Zero tolerence from eResponse Group on human trafficking
The fight against human trafficking and the modern day slave trade is being supported by eResponse Group.
It is over seven years since eResponse Group invested in new technology to rigorously screen the passports of every person who comes to work through the Midlands agency, but to underline the firm’s stance on the national problem, staff have also been given refresher training by the charity Hope for Justice to help spot the signs of human trafficking.
At the event, held at eResponse’s Redditch office, Gary Booth from the charity explained how many trafficked people may have no passport or identity documents, no access to a bank account and are often accompanied by the trafficker who does all the talking for them. Staff will now put the updated training into practice with every applicant for work or training.
Operations director, Joe Alekna, said he was concerned by regular news reports of alleged human trafficking, including unlicensed gang-masters exploiting migrant workers.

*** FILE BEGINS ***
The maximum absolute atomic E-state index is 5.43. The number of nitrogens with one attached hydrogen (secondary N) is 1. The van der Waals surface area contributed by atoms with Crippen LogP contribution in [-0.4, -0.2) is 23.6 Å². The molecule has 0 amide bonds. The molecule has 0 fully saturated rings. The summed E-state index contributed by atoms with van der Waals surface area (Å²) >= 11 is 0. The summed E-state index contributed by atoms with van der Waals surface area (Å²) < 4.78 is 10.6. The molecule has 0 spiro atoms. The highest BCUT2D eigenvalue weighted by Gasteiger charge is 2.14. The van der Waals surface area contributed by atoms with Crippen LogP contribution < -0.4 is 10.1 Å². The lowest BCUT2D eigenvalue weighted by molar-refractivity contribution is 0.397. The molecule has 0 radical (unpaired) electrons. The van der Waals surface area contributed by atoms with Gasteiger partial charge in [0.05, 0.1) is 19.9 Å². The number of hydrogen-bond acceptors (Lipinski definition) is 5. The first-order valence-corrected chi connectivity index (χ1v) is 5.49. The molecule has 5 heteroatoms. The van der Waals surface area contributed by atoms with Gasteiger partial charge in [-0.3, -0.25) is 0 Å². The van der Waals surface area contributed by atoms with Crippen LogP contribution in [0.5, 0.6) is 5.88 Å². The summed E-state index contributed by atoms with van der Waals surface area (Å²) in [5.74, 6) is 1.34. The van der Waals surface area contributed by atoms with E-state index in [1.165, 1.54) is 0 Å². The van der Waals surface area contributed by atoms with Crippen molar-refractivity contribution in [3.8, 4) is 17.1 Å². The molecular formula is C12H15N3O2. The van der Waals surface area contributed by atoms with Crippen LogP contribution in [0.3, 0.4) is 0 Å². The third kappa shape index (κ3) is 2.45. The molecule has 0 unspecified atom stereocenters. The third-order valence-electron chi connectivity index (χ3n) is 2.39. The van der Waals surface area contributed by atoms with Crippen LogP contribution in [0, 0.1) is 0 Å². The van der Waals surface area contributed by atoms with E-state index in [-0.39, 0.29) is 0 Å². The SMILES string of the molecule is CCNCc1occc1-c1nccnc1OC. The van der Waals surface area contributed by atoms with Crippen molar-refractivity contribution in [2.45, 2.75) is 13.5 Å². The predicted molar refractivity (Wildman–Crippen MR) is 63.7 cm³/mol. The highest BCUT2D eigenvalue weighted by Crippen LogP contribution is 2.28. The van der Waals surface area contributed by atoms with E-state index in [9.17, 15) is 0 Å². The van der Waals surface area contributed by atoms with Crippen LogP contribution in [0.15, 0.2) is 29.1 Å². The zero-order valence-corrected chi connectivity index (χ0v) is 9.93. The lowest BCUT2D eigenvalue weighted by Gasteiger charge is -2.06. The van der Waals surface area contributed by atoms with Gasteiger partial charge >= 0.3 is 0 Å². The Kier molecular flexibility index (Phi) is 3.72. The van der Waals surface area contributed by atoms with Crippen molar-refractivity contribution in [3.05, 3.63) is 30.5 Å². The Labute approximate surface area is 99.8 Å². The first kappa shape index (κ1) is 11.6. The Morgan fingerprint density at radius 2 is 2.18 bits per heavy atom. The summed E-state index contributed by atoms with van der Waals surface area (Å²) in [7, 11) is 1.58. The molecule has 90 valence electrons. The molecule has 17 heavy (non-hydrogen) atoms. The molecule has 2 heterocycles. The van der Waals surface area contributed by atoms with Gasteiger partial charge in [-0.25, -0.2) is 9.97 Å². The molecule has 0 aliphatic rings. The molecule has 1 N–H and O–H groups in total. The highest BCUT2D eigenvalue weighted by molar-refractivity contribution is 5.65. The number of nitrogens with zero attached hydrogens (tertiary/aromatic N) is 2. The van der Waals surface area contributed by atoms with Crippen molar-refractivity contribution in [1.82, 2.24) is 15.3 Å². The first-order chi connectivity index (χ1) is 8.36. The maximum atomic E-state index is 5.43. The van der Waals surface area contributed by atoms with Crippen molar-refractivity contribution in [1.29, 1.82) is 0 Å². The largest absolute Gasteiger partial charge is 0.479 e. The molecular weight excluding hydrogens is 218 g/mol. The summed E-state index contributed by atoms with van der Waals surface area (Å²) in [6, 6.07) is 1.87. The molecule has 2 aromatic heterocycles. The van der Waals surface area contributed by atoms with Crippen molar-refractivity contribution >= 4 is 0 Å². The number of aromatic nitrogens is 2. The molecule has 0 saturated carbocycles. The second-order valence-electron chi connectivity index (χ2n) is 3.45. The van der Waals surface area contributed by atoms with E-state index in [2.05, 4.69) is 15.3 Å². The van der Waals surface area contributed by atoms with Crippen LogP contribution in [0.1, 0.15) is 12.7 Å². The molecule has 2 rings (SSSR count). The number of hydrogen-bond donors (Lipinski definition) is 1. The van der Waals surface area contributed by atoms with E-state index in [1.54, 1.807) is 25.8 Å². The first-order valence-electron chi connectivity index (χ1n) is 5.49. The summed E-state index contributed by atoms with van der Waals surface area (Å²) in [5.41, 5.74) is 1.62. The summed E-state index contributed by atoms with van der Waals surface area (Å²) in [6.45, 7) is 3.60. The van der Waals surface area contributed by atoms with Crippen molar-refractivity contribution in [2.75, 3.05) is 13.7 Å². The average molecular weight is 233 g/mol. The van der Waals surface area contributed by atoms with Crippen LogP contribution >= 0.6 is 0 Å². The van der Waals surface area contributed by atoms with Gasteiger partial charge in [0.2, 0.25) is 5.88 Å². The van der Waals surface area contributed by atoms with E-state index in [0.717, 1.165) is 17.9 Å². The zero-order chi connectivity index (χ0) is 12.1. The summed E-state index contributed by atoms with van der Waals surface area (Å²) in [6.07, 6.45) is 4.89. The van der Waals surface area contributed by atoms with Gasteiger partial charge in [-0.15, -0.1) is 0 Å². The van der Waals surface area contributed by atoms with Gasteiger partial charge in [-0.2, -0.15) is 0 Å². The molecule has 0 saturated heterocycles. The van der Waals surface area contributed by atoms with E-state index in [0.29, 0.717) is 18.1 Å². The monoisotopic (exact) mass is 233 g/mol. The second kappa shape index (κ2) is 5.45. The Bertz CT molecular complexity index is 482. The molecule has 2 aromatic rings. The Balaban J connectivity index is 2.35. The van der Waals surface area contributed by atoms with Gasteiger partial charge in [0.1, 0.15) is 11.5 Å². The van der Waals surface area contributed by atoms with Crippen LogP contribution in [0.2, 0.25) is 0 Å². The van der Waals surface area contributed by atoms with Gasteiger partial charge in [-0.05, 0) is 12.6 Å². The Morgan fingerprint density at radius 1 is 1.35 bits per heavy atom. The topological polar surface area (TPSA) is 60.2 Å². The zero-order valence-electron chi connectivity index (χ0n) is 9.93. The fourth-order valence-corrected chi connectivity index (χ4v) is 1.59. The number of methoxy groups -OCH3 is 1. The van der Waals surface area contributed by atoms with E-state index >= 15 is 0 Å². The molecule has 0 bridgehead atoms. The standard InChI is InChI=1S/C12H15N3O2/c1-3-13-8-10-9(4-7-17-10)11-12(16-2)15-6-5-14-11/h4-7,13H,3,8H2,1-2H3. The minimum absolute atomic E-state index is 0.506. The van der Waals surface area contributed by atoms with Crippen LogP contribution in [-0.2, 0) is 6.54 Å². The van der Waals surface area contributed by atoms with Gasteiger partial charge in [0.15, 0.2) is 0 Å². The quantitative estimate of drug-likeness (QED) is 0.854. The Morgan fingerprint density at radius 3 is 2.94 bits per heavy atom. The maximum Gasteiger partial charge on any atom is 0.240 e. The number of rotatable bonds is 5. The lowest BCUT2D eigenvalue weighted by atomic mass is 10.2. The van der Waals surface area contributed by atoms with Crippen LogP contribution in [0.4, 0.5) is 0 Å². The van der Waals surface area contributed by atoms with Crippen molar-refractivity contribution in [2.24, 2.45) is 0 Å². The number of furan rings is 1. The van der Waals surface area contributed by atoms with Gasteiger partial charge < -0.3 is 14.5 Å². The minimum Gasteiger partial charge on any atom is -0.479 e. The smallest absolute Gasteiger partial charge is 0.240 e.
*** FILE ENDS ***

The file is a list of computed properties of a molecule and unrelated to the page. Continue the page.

He said, “For many people it’s hard to believe that in Great Britain in 2016 there still exists a form of the slave trade.
“Anyone who might be trying to exploit a worker has no business with eResponse. We are determined to make sure that if anyone comes to us for employment and they are being trafficked, we will rapidly spot the signs and we will take action.
“The session with Gary was great. Although we have robust systems in place it helped to reiterate to us all the importance of spotting potentially vulnerable people and has made our stance on human trafficking even stronger.”
eResponse consultants are using identity scanners to check issues such as verifying passports and identity cards.
Gary Booth from Hope for Justice, added, “eResponse Group have systems in place to identify and prevent slavery entering local businesses. Responsible employers won’t want to be funding this cruel and exploitative, illegal industry and I’m pleased to see a recruitment provider taking such a proactive step to do its bit to stamp out this crime.”
In 2014 the UK National Referral Mechanism received 2,114 referrals of potential victims of trafficking in England, a 36% rise on the year before. Latest figures show that in the first three months of 2015 at least 161 people were found to have been trafficked in the UK, out of 731 referrals to the authorities. Many of the rest were still having their circumstances investigated when the statistics were compiled by the National Crime Agency in the summer.
The Modern Day Slavery Act 2015 states that convicted traffickers can be sentenced to life in prison.